Book lovers – tell me your breath doesn’t catch in your throat when you realize there is a beautiful gap in your library left to explore?

Just before heading out of town for the weekend, I picked up a copy and cracked open it’s spine as we left the city (post the obligatory stop for fuel and Tim Hortons of course). For four days I made sure I was the first one awake so I could enjoy a few hours solitude sitting by lake, iced coffee in hand and bead head blowing in the breeze to read as much as I could. As the much beloveds snored softly in the cabin, I read about the end (ish) of the world. 

Good Omens is an achingly funny read exploring the end of days. When the antichrist is born, Hell has plans to place him in a home of prestige and command – however, thanks to an incompetent, chatty satanist nun things don’t go quite to plan. During the 11 years that pass, the child grows to power and finally decides the fate of the world. It’s a fate he is supposed to choose alone – despite the attempted interventions of a well intentioned demon, a questioning angel, a witch that knows the future, a league of witch hunters (well two), the voice of God and the Dukes of Hell.

Gaiman once more delivers characters so personable you want to take them by the hand – and it pairs beautifully with Pratchett’s over the top humour. If I could plan a dream dinner party I’d invite the two writers. Sorry, but you’re not invited.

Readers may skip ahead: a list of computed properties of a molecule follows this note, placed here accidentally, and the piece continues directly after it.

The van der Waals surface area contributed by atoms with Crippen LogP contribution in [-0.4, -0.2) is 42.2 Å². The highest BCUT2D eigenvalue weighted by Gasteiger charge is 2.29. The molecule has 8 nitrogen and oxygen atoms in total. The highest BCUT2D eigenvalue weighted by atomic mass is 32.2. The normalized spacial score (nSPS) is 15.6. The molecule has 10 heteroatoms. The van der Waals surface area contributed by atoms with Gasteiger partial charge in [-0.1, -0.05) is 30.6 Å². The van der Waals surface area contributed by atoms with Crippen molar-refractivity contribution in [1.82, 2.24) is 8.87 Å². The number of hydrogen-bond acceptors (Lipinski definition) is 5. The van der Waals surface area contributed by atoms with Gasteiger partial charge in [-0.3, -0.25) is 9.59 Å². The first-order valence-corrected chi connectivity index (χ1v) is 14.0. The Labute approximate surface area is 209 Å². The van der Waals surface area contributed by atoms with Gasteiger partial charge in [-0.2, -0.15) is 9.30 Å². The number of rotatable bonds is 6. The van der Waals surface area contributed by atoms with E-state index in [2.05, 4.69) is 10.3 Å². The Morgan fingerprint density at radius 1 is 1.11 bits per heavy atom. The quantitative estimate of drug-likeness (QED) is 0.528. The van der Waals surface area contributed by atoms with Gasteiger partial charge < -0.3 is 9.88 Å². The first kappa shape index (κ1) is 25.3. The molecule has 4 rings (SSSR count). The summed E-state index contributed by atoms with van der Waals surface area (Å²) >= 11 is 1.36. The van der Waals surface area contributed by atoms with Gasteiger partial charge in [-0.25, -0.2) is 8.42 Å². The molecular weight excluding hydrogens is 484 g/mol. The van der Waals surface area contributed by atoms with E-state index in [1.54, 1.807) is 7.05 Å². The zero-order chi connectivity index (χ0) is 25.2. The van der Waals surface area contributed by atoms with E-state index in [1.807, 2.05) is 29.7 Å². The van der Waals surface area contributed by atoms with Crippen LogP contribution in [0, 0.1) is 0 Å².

On Geekdom, Neil Gaiman and American Gods

I recently took a quiz that tested just how big of a nerd I was. After testing my knowledge of all things Star Trek, Harry Potter, Robert Jordan, Terry Brooks, Terry Pratchett, Doctor Who and more, two shortcomings were found that blocked my ascendance into the upper echelon of geekdom: Dungeons and Dragons, and Neil Gaiman.

On the Dungeons and Dragons side…I don’t even know anyone who plays it, let alone know how to find the time to do so. And frankly – it’s just not me. I prefer to keep my ridiculous imagination to myself and not compete with others with it.